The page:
In the case of Satyananda Sahoo v. State of Odisha & Anr.(Case No.: CRLA No. 53 of 2022), an Orissa High Court Single Judge Bench led by Justice Sanjeeb Kumar Panigrahi recently supported a Special Court’s decision to refuse default bail to a man accused of posting “obscene images” of women by using fictitious Facebook profiles created in their names. It also rejected the accused’s request for regular bail, noting that there were “no reasonable grounds for believing that the appellant is not guilty of the offences alleged or not likely to commit any such offences, which is not possible to record in this record taking into account the nature and gravity of the accusation, character of the evidence appearing against the appellant, the stringent punishment provided and that there are no reasonable grounds for believing that the appellant is not guilty of the offences alleged or not likely to commit any such offence.
Facts: The complaint alleged that one year ago, one Satyananda Sahoo had opened four ‘Facebook accounts’ in her name. In the said Facebook accounts, he had uploaded her obscene photographs and also that of her sisters. Further, it was alleged that he called her from various telephone numbers, used to send messages and intimidated her by saying that if she did not receive his phone call, he would make her photographs viral and kill her. Furthermore, it is alleged that he continuously abused her in obscene languages by naming her caste like ‘Pana’ (a scheduled caste community in Odisha). He also threatened to set her house on fire. In light of this, a complaint was filed against him in accordance with Sections 292, 506, 509, 468, and 469 of the IPC, as well as Sections 66-C, 66-E, 67, and 67-A of the Information Technology Act and Section 3(2)(va) of the Scheduled Castes and Scheduled Tribes (Prevention of Atrocities) Act. The appellant had already made a bail release request to the High Court. He withdrew the bail appeal after learning that a charge-sheet was required to be filed, and the same day he petitioned the Special Court under Section 167(2) of the Criminal Procedure Code for release on default bail in the event that no charge-sheet was filed within 120 days of the date of his arrest.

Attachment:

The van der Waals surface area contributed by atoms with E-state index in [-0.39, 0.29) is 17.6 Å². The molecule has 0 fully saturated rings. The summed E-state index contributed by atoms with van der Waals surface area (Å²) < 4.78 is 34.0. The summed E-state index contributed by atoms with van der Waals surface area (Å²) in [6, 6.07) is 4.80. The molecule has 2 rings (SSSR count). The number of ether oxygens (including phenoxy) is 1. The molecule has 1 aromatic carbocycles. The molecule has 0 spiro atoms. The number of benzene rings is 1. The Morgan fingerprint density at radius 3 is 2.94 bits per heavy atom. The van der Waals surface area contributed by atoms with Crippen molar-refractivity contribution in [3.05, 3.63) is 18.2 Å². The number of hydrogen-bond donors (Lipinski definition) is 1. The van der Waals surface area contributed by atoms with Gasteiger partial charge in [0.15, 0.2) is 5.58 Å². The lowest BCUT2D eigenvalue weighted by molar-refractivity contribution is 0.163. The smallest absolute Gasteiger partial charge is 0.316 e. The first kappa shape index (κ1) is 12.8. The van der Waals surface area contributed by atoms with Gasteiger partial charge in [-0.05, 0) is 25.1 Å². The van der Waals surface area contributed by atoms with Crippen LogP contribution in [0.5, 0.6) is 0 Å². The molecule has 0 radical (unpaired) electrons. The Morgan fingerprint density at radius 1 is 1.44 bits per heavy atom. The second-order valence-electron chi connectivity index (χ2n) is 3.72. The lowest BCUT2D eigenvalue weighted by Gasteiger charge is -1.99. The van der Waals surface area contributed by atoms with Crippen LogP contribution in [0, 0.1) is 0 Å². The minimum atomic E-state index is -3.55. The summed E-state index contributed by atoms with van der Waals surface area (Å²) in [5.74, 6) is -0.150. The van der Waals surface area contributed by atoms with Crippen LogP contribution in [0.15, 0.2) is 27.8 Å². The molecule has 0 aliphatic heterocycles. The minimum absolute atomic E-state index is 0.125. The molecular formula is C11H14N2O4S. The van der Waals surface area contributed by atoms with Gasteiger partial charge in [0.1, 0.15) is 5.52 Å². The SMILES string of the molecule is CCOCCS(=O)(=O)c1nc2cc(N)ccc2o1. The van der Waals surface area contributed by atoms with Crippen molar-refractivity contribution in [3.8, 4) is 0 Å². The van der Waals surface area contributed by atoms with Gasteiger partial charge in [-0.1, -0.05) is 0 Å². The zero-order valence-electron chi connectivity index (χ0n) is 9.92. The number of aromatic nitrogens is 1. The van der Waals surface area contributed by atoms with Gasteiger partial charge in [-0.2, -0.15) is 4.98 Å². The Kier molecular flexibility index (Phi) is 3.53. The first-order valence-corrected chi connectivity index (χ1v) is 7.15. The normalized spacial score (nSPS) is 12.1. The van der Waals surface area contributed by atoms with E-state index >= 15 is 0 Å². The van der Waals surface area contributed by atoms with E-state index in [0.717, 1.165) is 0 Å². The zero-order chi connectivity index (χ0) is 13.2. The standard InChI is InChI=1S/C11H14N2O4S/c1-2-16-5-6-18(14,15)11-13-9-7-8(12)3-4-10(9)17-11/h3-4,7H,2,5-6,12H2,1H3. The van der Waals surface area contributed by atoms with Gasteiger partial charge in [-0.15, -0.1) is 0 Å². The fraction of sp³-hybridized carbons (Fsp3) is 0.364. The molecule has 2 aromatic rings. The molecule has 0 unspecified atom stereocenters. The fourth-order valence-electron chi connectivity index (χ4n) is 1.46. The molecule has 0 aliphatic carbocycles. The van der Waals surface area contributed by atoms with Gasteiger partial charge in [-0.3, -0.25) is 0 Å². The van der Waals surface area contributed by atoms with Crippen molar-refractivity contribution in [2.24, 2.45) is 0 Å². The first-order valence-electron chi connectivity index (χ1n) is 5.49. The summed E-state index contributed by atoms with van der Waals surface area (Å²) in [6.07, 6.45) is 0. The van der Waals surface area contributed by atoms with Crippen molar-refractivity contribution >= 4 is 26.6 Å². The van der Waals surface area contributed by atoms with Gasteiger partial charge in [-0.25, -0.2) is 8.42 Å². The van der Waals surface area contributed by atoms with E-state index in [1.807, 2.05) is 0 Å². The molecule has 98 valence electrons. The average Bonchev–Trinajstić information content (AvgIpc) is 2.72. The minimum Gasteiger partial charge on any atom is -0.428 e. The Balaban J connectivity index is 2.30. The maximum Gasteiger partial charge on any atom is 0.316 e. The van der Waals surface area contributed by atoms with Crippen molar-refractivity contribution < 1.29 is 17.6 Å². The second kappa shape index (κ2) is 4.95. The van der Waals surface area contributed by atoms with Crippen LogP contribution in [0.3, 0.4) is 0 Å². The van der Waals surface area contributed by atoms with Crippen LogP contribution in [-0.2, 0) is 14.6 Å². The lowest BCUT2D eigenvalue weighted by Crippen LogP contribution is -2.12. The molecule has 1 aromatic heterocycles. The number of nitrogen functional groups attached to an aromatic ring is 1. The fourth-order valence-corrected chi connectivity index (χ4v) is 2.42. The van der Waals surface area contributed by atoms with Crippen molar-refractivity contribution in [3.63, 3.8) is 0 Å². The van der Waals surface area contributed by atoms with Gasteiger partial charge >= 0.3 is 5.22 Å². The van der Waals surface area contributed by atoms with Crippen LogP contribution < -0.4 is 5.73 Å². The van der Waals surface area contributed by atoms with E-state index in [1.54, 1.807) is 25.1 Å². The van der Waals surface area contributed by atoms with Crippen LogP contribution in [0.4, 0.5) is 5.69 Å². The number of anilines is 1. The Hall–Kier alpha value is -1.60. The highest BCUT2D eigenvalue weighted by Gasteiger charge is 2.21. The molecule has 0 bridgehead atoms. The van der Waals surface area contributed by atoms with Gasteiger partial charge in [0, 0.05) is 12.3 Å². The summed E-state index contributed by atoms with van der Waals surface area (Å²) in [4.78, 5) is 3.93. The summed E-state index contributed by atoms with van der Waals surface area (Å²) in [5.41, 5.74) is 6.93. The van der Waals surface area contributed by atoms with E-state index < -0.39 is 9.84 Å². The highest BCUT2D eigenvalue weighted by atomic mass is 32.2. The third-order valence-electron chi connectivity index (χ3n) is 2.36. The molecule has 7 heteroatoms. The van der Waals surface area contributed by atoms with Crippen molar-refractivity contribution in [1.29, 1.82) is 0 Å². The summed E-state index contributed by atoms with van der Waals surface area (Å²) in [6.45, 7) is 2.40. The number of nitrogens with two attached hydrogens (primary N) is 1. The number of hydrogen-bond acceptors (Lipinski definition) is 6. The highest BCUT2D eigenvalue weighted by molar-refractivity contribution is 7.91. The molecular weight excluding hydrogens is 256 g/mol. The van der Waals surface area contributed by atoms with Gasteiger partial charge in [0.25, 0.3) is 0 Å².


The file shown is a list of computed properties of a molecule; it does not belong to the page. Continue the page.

Judgement: By ruling dated 20.01.2022, the Special Court, however, dismissed the petition after concluding that it lacked merit. As a result, the appellant, who felt wronged by the contested order, appealed to the High Court. The Court took notice that it seems from the decision dated 20.01.2022 issued by the Presiding Officer, Special Court (SC/ST Act), Cuttack that the 120-day statute of limitations expired on 03.01.2022—the date the appellant filed the petition in accordance with Section 167(2) of the Cr.P.C. However, on the specified day, the appellant failed to convince the court below that his appeal had been withdrawn by submitting the High Court order. The court below decided that the appellant’s petition did not protect the inalienable right that had accrued to the UTP-appellant since he was unable to file the High Court’s order. The Bench further noted that a charge-sheet had already been submitted. The submission of the charge sheet does not result in a change in the facts that would allow the court below to examine the subsequent bail petition favourably. Therefore, it was decided that the Special Court’s presiding officer had every authority to deny the appellant’s petition under Section 167(2) of the Cr.P.C. asking for his default bail. As a result, the criminal appeal was rejected because it lacked validity.
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JUDGEMENT REVIEWED BY SNIGDHA DUBEY.